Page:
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LambSplitter & Meat Cleaver Sharpening
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Thread: LambSplitter & Meat Cleaver Sharpening

  1. #1
    Dave Martell's Avatar
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    LambSplitter & Meat Cleaver Sharpening

    Some of my favorite sharpening work that I get in to do is the big heavy stuff, the meat cleaver & lamb splitter work.

    It's great because most often it's vintage pieces being brought back to life, most having been badly sharpened edges and/or really bad nicks. The fun isn't just in removing all the old damage but in thinning and convexing in a whole new edge.

    If possible I like to follow the original factory bevels when I regrind in the edge, these are the wide bevels that these tools came with when new. Normally I see that past sharpeners haven't been able to do this themselves which I believe is from a lack of proper equipment like we pro sharpeners have today. I mean try doing this with a pedal powered grindstone on the side of the road - not fun I'm sure.

    Below are a few pictures of a couple of vintage Briddell lamb splitters that I just sharpened up for a customer as well as a couple of VERY old Beatty cleavers that I sold not too long ago. You can see the nice wide convex bevels that I ground into these tools. Note - the height of the bevels are dictated by the thickness of the blades as well as the original factory grinds. They are wicked sharp - frighteningly sharp actually.

    So if you've got old meat cleavers or lamb splitters that you'd like to bring back to life, (maybe an ebay project?), and like the look of these types of convex edges please feel free to contact me or just send them in as I love doing this work and would be happy to have them, I'm certain that you'll be satisfied with the results.
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  2. #2
    Senior Member ThEoRy's Avatar
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    Wish I had a use for the lamb splitter..... Of course I could always go on a zombie killing spree....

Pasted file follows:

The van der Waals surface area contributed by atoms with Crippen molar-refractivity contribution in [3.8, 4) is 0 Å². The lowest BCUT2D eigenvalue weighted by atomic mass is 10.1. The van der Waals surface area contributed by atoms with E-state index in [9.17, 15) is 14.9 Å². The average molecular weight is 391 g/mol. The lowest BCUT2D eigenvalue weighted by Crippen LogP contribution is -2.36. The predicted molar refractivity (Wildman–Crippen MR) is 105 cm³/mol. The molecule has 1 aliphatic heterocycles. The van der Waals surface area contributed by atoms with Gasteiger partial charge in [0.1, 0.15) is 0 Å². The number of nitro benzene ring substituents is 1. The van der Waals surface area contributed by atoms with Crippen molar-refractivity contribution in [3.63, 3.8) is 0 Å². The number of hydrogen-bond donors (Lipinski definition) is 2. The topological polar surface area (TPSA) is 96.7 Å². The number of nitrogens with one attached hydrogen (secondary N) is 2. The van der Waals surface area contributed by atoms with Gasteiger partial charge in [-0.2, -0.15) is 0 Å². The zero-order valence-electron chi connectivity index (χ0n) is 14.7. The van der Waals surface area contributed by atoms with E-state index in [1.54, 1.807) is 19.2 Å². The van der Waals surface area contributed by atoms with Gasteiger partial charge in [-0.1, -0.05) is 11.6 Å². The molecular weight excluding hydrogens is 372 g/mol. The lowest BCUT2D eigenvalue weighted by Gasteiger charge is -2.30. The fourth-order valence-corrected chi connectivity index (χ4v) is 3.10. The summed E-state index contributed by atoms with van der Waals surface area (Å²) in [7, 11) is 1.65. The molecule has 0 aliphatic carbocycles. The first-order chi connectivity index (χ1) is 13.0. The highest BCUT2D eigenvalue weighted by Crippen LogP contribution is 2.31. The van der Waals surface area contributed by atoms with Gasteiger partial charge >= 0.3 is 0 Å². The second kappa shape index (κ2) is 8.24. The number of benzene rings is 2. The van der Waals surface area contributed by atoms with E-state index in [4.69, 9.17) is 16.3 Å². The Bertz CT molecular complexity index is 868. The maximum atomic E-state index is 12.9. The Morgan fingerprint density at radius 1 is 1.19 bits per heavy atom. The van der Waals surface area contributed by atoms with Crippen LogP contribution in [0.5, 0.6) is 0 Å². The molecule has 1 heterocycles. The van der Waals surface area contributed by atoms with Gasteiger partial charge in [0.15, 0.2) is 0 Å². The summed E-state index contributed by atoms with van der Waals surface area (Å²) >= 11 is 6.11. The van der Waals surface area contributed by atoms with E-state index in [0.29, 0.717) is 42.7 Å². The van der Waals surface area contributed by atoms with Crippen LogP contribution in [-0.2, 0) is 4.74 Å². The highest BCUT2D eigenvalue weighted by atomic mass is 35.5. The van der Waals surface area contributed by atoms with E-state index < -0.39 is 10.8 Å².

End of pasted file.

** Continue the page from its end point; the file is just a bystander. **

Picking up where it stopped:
Starting this harvest I'm a starving startling artist/
    Lyrical arsonist it's arduous spitting this smartest arsenic/

  3. #3

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    Do you do that on a belt grinder or stones?

  4. #4
    Dave Martell's Avatar
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    Quote Originally Posted by wsfarrell View Post
    Do you do that on a belt grinder or stones?

    Belts for grinding & buffs for deburring. These things would kill stones, especially the Beattys.

  5. #5
    Senior Member heirkb's Avatar
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    Do these bevels just blend into the face of the knife or is there a clear cut-off line? I once saw a cleaver sharpened with the bevels blended up into the face. Looked like a bada** beast of a knife.

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    http://imageshack.us/a/img802/2723/photofeb04151122.jpg

    Landed in the mailbox a few days ago, 1200g...
    -"we're gonna make gluten free lasagna"

  7. #7
    Dave Martell's Avatar
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    Quote Originally Posted by heirkb View Post
    Do these bevels just blend into the face of the knife or is there a clear cut-off line? I once saw a cleaver sharpened with the bevels blended up into the face. Looked like a bada** beast of a knife.

    On the thicker pieces the transition is less noticeable and blends nicely mostly due to the blades being ground with some degree of tape whereas the thinner blades show the transition noticed more because they're not as tapered and the height of the bevel can only be "so high".

    Now if I was going to regrind the blade completely (or like I do with axes) then the bevels would blend in seamlessly with the blade face as it should be.

  8. #8
    Dave Martell's Avatar
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    Quote Originally Posted by Twistington View Post
    http://imageshack.us/a/img802/2723/photofeb04151122.jpg

    Landed in the mailbox a few days ago, 1200g...

    Nice project you've got there.

  9. #9
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    Poor baby lambs.......
    Spike C
    "The Buddha resides as comfortably in the circuits of a digital computer or the gears of a cycle transmission as he does at the top of a mountain."
    Pirsig

  10. #10

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    Dave...feel like doing a Japanese axe and sickle!!!!....lol...ryan


    viva la revolucion !

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